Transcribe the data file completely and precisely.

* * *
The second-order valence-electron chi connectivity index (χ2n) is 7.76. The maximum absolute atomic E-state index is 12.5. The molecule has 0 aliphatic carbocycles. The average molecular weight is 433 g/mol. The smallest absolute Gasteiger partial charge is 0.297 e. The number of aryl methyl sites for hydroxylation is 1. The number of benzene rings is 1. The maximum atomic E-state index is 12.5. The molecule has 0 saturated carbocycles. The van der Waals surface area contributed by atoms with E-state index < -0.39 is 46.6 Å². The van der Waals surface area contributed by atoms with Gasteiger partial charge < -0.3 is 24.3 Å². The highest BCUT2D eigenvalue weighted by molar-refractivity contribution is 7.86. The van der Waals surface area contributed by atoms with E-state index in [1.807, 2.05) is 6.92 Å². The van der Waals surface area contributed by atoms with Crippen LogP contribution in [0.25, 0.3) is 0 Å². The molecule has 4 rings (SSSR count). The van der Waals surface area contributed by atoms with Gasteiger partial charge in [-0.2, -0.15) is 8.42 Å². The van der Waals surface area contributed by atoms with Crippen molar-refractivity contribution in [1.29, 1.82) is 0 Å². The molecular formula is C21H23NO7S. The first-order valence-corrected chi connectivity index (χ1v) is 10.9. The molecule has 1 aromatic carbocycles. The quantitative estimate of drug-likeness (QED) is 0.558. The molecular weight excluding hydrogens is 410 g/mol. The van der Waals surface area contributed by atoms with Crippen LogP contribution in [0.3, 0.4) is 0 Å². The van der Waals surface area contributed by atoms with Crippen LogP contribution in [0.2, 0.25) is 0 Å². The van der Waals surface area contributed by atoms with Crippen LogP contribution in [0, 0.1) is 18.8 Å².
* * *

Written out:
The second-order valence-electron chi connectivity index (χ2n) is 7.76. The maximum absolute atomic E-state index is 12.5. The molecule has 0 aliphatic carbocycles. The average molecular weight is 433 g/mol. The smallest absolute Gasteiger partial charge is 0.297 e. The number of aryl methyl sites for hydroxylation is 1. The number of benzene rings is 1. The maximum atomic E-state index is 12.5. The molecule has 0 saturated carbocycles. The van der Waals surface area contributed by atoms with E-state index < -0.39 is 46.6 Å². The van der Waals surface area contributed by atoms with Gasteiger partial charge < -0.3 is 24.3 Å². The highest BCUT2D eigenvalue weighted by molar-refractivity contribution is 7.86. The van der Waals surface area contributed by atoms with E-state index in [1.807, 2.05) is 6.92 Å². The van der Waals surface area contributed by atoms with Crippen LogP contribution in [0.25, 0.3) is 0 Å². The molecule has 4 rings (SSSR count). The van der Waals surface area contributed by atoms with Gasteiger partial charge in [-0.2, -0.15) is 8.42 Å². The van der Waals surface area contributed by atoms with Crippen molar-refractivity contribution in [1.29, 1.82) is 0 Å². The molecular formula is C21H23NO7S. The first-order valence-corrected chi connectivity index (χ1v) is 10.9. The molecule has 1 aromatic carbocycles. The quantitative estimate of drug-likeness (QED) is 0.558. The molecular weight excluding hydrogens is 410 g/mol. The van der Waals surface area contributed by atoms with Crippen LogP contribution in [0.3, 0.4) is 0 Å². The van der Waals surface area contributed by atoms with Crippen LogP contribution in [0.2, 0.25) is 0 Å². The van der Waals surface area contributed by atoms with Crippen LogP contribution in [0, 0.1) is 18.8 Å².